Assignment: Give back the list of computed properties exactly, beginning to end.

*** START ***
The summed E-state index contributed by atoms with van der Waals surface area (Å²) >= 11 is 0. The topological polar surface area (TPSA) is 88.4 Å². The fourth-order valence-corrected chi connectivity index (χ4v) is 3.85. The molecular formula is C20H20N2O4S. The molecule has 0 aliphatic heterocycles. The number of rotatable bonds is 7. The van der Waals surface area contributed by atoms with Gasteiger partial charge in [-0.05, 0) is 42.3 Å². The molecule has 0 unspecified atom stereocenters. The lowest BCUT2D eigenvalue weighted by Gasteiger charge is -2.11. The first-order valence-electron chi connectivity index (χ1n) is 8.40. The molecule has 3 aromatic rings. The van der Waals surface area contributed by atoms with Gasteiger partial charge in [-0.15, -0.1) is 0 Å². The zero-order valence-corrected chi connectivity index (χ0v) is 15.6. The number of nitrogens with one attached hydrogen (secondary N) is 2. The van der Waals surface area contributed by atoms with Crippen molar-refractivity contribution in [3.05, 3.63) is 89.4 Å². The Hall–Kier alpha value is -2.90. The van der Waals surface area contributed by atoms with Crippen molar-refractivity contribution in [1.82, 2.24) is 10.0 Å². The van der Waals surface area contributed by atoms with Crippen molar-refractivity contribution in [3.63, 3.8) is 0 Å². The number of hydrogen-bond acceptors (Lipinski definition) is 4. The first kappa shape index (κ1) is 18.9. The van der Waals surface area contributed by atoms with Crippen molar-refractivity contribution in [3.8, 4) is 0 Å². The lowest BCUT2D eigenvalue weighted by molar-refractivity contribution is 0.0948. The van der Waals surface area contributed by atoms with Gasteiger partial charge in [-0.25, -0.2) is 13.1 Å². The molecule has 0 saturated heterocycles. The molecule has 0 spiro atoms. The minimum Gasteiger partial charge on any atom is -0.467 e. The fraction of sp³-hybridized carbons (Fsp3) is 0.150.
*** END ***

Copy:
The summed E-state index contributed by atoms with van der Waals surface area (Å²) >= 11 is 0. The topological polar surface area (TPSA) is 88.4 Å². The fourth-order valence-corrected chi connectivity index (χ4v) is 3.85. The molecular formula is C20H20N2O4S. The molecule has 0 aliphatic heterocycles. The number of rotatable bonds is 7. The van der Waals surface area contributed by atoms with Gasteiger partial charge in [-0.05, 0) is 42.3 Å². The molecule has 0 unspecified atom stereocenters. The lowest BCUT2D eigenvalue weighted by Gasteiger charge is -2.11. The first-order valence-electron chi connectivity index (χ1n) is 8.40. The molecule has 3 aromatic rings. The van der Waals surface area contributed by atoms with Gasteiger partial charge in [-0.15, -0.1) is 0 Å². The zero-order valence-corrected chi connectivity index (χ0v) is 15.6. The number of nitrogens with one attached hydrogen (secondary N) is 2. The van der Waals surface area contributed by atoms with Crippen molar-refractivity contribution in [3.05, 3.63) is 89.4 Å². The Hall–Kier alpha value is -2.90. The van der Waals surface area contributed by atoms with Crippen molar-refractivity contribution in [1.82, 2.24) is 10.0 Å². The van der Waals surface area contributed by atoms with Crippen molar-refractivity contribution in [3.63, 3.8) is 0 Å². The number of hydrogen-bond acceptors (Lipinski definition) is 4. The first kappa shape index (κ1) is 18.9. The van der Waals surface area contributed by atoms with Crippen molar-refractivity contribution in [3.8, 4) is 0 Å². The lowest BCUT2D eigenvalue weighted by molar-refractivity contribution is 0.0948. The van der Waals surface area contributed by atoms with Gasteiger partial charge in [-0.25, -0.2) is 13.1 Å². The molecule has 0 saturated heterocycles. The molecule has 0 spiro atoms. The minimum Gasteiger partial charge on any atom is -0.467 e. The fraction of sp³-hybridized carbons (Fsp3) is 0.150.